Superintendent says request to limit increase to 5.54 percent not feasible
Superintendent of the Hopkinton Public Schools Dr. Carol Cavanaugh gave a brief report to the School Committee during its Oct. 3 meeting on the status of the FY21 budget, among other topics.
The School Committee and Select Board met on Sept. 24 to discuss the FY21 budget increases for the schools.
During a mid-September meeting, Cavanaugh spoke about the challenges the district will be facing as it starts building its FY21 budget — both operational and capital.
With unprecedented enrollment growth over the past few years that shows no signs of slowing, the district’s needs for both staff members and space has increased significantly. The district currently is undergoing a capacity study to look at not only the potential for additional classroom space but also to ensure the current space is being used efficiently.
Adding staff will increase the budget for next year significantly, noted Cavanaugh, stating during the September meeting that a 1 percent increase for each building to bring in staff to keep up with the increase in enrollment could add up to a 9 percent increase for just the operational budget alone.
At the joint meeting with the Select Board, Cavanaugh said that her department was asked to keep the budget below a 5.54 percent increase, a number that she said would not be enough to keep up with the increase in enrollment.
“[The 5.54 percent increase] is not going to be enough money to run our schools next year,” Cavanaugh said.
The school district has been vocal over the past few months about the need for a substantial increase to the budget for next year, mainly for an increase in staff to keep with the pace of the growing enrollment.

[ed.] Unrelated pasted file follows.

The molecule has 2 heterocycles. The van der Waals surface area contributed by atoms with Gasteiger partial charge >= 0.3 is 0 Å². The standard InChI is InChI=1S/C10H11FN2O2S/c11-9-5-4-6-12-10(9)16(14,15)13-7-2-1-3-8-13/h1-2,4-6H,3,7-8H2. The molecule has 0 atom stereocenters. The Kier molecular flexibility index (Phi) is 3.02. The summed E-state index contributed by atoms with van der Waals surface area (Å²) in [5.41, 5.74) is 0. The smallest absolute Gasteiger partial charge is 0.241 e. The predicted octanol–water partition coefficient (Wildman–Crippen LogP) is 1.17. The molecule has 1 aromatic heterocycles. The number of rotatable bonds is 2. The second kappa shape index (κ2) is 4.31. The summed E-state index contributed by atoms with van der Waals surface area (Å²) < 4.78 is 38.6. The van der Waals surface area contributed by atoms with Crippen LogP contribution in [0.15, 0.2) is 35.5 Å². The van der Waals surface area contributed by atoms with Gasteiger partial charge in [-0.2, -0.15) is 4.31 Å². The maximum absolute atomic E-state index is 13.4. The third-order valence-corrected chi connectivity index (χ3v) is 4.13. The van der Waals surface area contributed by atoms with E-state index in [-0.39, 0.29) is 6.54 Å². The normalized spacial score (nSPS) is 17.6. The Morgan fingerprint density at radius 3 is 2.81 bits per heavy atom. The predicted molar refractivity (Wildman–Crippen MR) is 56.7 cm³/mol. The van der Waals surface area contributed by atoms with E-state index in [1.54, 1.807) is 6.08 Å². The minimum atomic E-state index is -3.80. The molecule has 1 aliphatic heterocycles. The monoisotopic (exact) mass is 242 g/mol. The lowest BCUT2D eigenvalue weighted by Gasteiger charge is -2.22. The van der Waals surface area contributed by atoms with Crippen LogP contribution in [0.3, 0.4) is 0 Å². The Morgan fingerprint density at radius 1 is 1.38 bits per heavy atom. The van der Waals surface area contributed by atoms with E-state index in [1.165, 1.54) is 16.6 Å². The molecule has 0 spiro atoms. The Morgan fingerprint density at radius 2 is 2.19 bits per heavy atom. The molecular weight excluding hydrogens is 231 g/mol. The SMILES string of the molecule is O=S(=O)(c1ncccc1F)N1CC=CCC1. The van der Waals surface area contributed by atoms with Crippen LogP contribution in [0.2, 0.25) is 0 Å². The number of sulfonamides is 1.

“If we only looked at our contractual obligations [teacher’s salaries, step and land changes, etc.] we are looking at a $1.5 million increase,” Cavanaugh explained. “That plus the $500,000 in new teachers needed for Hopkins and we are already at $2 million, which is a 4 percent increase. That doesn’t even include increases for the other schools or for special education.”
With 254 additional students who moved into the district this year alone, classes are increasing to levels that are outpacing ideal size and comfort levels.
Cavanaugh said that her department has been asked to present its budget that achieves new net growth of 2½ percent and to keep a level-services budget.
“We have told them we have concerns around that number,” she said.
Over the next few months, the School Committee will hear from the individual administrators about their needs for next year, with the most costly asks being full-time educators (FTEs) — both teachers and paraprofessionals, Cavanaugh said.
Cavanaugh also encouraged the community to attend the Oct. 17 School Committee meeting, where the department will be presenting its capital budget needs for next year, including the Elmwood feasibility study, the roofs at the middle school and Hopkins, and additional modular classrooms at the high school.